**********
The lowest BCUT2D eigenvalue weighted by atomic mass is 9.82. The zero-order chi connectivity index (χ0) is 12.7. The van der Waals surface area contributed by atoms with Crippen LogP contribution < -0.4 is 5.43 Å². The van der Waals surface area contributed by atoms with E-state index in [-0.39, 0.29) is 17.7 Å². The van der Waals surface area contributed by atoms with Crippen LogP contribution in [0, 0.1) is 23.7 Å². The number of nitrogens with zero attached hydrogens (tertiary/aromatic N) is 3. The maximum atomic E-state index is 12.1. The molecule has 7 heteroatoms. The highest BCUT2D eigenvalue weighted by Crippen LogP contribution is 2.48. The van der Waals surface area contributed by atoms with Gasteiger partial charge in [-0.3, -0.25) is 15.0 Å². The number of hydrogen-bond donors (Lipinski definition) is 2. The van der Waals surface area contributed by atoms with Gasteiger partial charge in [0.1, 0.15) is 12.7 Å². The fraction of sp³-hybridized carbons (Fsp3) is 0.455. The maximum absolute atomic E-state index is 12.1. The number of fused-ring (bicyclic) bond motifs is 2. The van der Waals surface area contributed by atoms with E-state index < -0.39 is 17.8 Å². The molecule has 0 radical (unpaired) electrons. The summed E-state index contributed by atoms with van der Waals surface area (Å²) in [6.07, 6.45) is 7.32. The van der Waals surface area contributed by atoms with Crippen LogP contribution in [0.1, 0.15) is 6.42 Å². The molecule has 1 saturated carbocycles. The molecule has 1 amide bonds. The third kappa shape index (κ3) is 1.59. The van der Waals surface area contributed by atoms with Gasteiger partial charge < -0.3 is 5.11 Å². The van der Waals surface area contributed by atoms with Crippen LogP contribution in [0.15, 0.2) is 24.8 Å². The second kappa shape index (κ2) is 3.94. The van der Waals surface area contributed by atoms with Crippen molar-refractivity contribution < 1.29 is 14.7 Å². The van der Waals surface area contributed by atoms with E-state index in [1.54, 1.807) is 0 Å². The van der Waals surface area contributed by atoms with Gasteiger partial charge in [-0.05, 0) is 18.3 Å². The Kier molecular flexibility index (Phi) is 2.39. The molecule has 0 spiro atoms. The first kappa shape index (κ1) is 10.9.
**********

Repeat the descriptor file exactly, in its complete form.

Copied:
The lowest BCUT2D eigenvalue weighted by atomic mass is 9.82. The zero-order chi connectivity index (χ0) is 12.7. The van der Waals surface area contributed by atoms with Crippen LogP contribution < -0.4 is 5.43 Å². The van der Waals surface area contributed by atoms with E-state index in [-0.39, 0.29) is 17.7 Å². The van der Waals surface area contributed by atoms with Crippen LogP contribution in [0, 0.1) is 23.7 Å². The number of nitrogens with zero attached hydrogens (tertiary/aromatic N) is 3. The maximum atomic E-state index is 12.1. The molecule has 7 heteroatoms. The highest BCUT2D eigenvalue weighted by Crippen LogP contribution is 2.48. The van der Waals surface area contributed by atoms with Gasteiger partial charge in [-0.3, -0.25) is 15.0 Å². The number of hydrogen-bond donors (Lipinski definition) is 2. The van der Waals surface area contributed by atoms with Gasteiger partial charge in [0.1, 0.15) is 12.7 Å². The fraction of sp³-hybridized carbons (Fsp3) is 0.455. The maximum absolute atomic E-state index is 12.1. The number of fused-ring (bicyclic) bond motifs is 2. The van der Waals surface area contributed by atoms with E-state index < -0.39 is 17.8 Å². The molecule has 0 radical (unpaired) electrons. The summed E-state index contributed by atoms with van der Waals surface area (Å²) in [6.07, 6.45) is 7.32. The van der Waals surface area contributed by atoms with Crippen LogP contribution in [0.1, 0.15) is 6.42 Å². The molecule has 1 saturated carbocycles. The molecule has 1 amide bonds. The third kappa shape index (κ3) is 1.59. The van der Waals surface area contributed by atoms with Gasteiger partial charge < -0.3 is 5.11 Å². The van der Waals surface area contributed by atoms with Crippen LogP contribution in [0.15, 0.2) is 24.8 Å². The second kappa shape index (κ2) is 3.94. The van der Waals surface area contributed by atoms with Crippen molar-refractivity contribution < 1.29 is 14.7 Å². The van der Waals surface area contributed by atoms with E-state index in [1.54, 1.807) is 0 Å². The van der Waals surface area contributed by atoms with Gasteiger partial charge in [-0.05, 0) is 18.3 Å². The Kier molecular flexibility index (Phi) is 2.39. The molecule has 0 spiro atoms. The first kappa shape index (κ1) is 10.9.